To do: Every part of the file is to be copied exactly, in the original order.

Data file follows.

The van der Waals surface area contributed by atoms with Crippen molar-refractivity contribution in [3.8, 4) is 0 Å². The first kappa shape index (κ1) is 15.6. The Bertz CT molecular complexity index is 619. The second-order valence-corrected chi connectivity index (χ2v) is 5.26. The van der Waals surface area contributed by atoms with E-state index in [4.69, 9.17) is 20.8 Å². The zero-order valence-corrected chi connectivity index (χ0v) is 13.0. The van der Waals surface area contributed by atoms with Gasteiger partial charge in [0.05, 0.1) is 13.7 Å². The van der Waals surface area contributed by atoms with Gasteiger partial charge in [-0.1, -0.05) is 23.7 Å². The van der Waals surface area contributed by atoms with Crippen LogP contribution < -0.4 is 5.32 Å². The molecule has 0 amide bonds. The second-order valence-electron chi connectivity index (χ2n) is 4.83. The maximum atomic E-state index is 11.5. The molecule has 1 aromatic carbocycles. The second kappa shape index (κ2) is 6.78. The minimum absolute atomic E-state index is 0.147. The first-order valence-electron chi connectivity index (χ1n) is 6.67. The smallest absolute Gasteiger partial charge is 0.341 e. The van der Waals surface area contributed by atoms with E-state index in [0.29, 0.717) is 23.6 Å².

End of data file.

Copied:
The van der Waals surface area contributed by atoms with Crippen molar-refractivity contribution in [3.8, 4) is 0 Å². The first kappa shape index (κ1) is 15.6. The Bertz CT molecular complexity index is 619. The second-order valence-corrected chi connectivity index (χ2v) is 5.26. The van der Waals surface area contributed by atoms with E-state index in [4.69, 9.17) is 20.8 Å². The zero-order valence-corrected chi connectivity index (χ0v) is 13.0. The van der Waals surface area contributed by atoms with Gasteiger partial charge in [0.05, 0.1) is 13.7 Å². The van der Waals surface area contributed by atoms with Gasteiger partial charge in [-0.1, -0.05) is 23.7 Å². The van der Waals surface area contributed by atoms with Crippen LogP contribution < -0.4 is 5.32 Å². The molecule has 0 amide bonds. The second-order valence-electron chi connectivity index (χ2n) is 4.83. The maximum atomic E-state index is 11.5. The molecule has 1 aromatic carbocycles. The second kappa shape index (κ2) is 6.78. The minimum absolute atomic E-state index is 0.147. The first-order valence-electron chi connectivity index (χ1n) is 6.67. The smallest absolute Gasteiger partial charge is 0.341 e. The van der Waals surface area contributed by atoms with E-state index in [0.29, 0.717) is 23.6 Å².